47. Messeguer, X. et al. PROMO: Detection of known transcription regulatory elements using speciestailored searches. Bioinformatics 18(2), 333–334 (2002).

    CAS  PubMed  Article  Google Scholar 

  48. Goke, J. et al. Dynamic transcription of distinct classes of endogenous retroviral elements marks specific populations of early human embryonic cells. Cell Stem Cell 16(2), 135141 (2015).

    Article  CAS  Google Scholar 

  49. Agoni, L., Guha, C. & Lenz, J. Detection of human endogenous retrovirus K (HERV-K) transcripts in human prostate cancer cell lines. Front. Oncol. 3, 180 (2013).

    PubMed  PubMed Central  Article  Google Scholar 

  50. Burmeister, T. et al. Insertional polymorphisms of endogenous HERV-K113 and HERV-K115 retroviruses in breast cancer patients and age-matched controls. AIDS Res. Hum. Retroviruses 20(11), 1223–1229 (2004).

    CAS  PubMed  Article  Google Scholar 

  51. Buscher, K. et al. Expression of human endogenous retrovirus K in melanomas and melanoma cell lines. Cancer Res. 65(10), 4172–4180 (2005).

    PubMed  Article  Google Scholar 

  52. Contreras-Galindo, R. et al. Human endogenous retrovirus K (HML-2) elements in the plasma of people with lymphoma and breast cancer. J. Virol. 82(19), 9329–9336 (2008).

    CAS  PubMed  PubMed Central  Article  Google Scholar 

  53. Flockerzi, A. et al. Expression patterns of transcribed human endogenous retrovirus HERVK(HML-2) loci in human tissues and the need for a HERV Transcriptome Project. Bmc Genom. 9, 1–17 (2008).

    Article  CAS  Google Scholar 

  54. Goering, W. et al. Human endogenous retrovirus HERV-K(HML-2) activity in prostate cancer is dominated by a few loci. Prostate 75(16), 1958–1971 (2015).

    CAS  PubMed  Article  Google Scholar 

  55. Golan, M. et al. Human endogenous retrovirus (HERV-K) reverse transcriptase as a breast cancer prognostic marker. Neoplasia 10(6), 521-U3 (2008).

    CAS  PubMed  PubMed Central  Article  Google Scholar 

  56. Krishnamurthy, J. et al. Genetic engineering of T cells to target HERV-K, an ancient retrovirus on melanoma. Clin. Cancer Res. 21(14), 3241–3251 (2015).

    CAS  PubMed  PubMed Central  Article  Google Scholar 

  57. Lemaitre, C. et al. A human endogenous retrovirus-derived gene that can contribute to oncogenesis by activating the ERK pathway and inducing migration and invasion. PLoS Pathog. 13(6), e1006451 (2017).

    PubMed  PubMed Central  Article  CAS  Google Scholar 

  58. Schmitt, K. et al. Transcriptional profiling of human endogenous retrovirus group HERV-K(HML2) loci in melanoma. Genome Biol. Evol. 5(2), 307–328 (2013).

    PubMed  PubMed Central  Article  CAS  Google Scholar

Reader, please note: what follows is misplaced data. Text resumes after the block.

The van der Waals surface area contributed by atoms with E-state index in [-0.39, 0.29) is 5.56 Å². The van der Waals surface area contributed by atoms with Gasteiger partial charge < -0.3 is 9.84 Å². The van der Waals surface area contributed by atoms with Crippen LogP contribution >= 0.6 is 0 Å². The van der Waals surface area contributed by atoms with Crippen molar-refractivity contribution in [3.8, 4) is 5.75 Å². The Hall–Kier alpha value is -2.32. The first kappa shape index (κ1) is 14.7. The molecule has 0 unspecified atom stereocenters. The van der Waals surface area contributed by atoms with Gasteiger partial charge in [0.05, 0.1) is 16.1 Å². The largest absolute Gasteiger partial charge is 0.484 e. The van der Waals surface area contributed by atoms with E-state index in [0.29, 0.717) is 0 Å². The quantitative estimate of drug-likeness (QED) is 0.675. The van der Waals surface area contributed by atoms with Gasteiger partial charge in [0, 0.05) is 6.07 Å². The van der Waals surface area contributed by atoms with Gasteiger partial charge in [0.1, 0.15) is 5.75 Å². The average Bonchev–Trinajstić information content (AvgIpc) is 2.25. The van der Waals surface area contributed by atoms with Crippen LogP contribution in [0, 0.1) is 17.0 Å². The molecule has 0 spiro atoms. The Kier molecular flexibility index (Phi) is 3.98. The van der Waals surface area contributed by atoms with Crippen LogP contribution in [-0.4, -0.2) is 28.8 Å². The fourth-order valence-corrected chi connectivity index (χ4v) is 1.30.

59. Serafino, A. et al. The activation of human endogenous retrovirus K (HERV-K) is implicated in melanoma cell malignant transformation. Exp. Cell Res. 315(5), 849–862 (2009).

    CAS  PubMed  Article  Google Scholar 

  60. Stengel, S. et al. Regulation of human endogenous retrovirus-k expression in melanomas by CpG methylation. Genes Chromosom. Cancer 49(5), 401–411 (2010).

    CAS  PubMed  Article  Google Scholar 

  61. Wang-Johanning, F. et al. Quantitation of HERV-K env gene expression and splicing in human breast cancer. Oncogene 22(10), 1528–1535 (2003).

    CAS  PubMed  Article  Google Scholar 

  62. Wang-Johanning, F. et al. Expression of human endogenous retrovirus K envelope transcripts in human breast cancer. Clin. Cancer Res. 7(6), 1553–1560 (2001).

    CAS  PubMed  Google Scholar 

  63. Wang-Johanning, F. et al. Human endogenous retrovirus type K antibodies and mRNA as serum biomarkers of early-stage breast cancer. Int. J. Cancer 134(3), 587–595 (2014).

    CAS  PubMed  Article  Google Scholar 

  64. Wang-Johanning, F. et al. Expression of multiple human endogenous retrovirus surface envelope proteins in ovarian cancer. Int. J. Cancer 120(1), 81–90 (2007).

    CAS  PubMed  Article  Google Scholar 

  65. Wang-Johanning, F. et al. Human endogenous retrovirus K triggers an antigen-specific immune response in breast cancer patients. Cancer Res. 68(14), 5869–5877 (2008).

    CAS  PubMed  PubMed Central  Article  Google Scholar 

  66. Wang-Johanning, F. et al. Immunotherapeutic potential of anti-human endogenous retrovirus-K envelope protein antibodies in targeting breast tumors. Jnci-J. Natl. Cancer Inst. 104(3), 189–210 (2012).

    CAS  Article  Google Scholar 

  67. Wildschutte, J. H. et al. The distribution of insertionally polymorphic endogenous retroviruses in breast cancer patients and cancer-free controls. Retrovirology 11, 1–13 (2014).

    Article  CAS  Google Scholar 

  68. Maacha, S. et al. Extracellular vesicles-mediated intercellular communication: Roles in the tumor microenvironment and anti-cancer drug resistance. Mol. Cancer 18(1), 55 (2019).

    PubMed  PubMed Central  Article  Google Scholar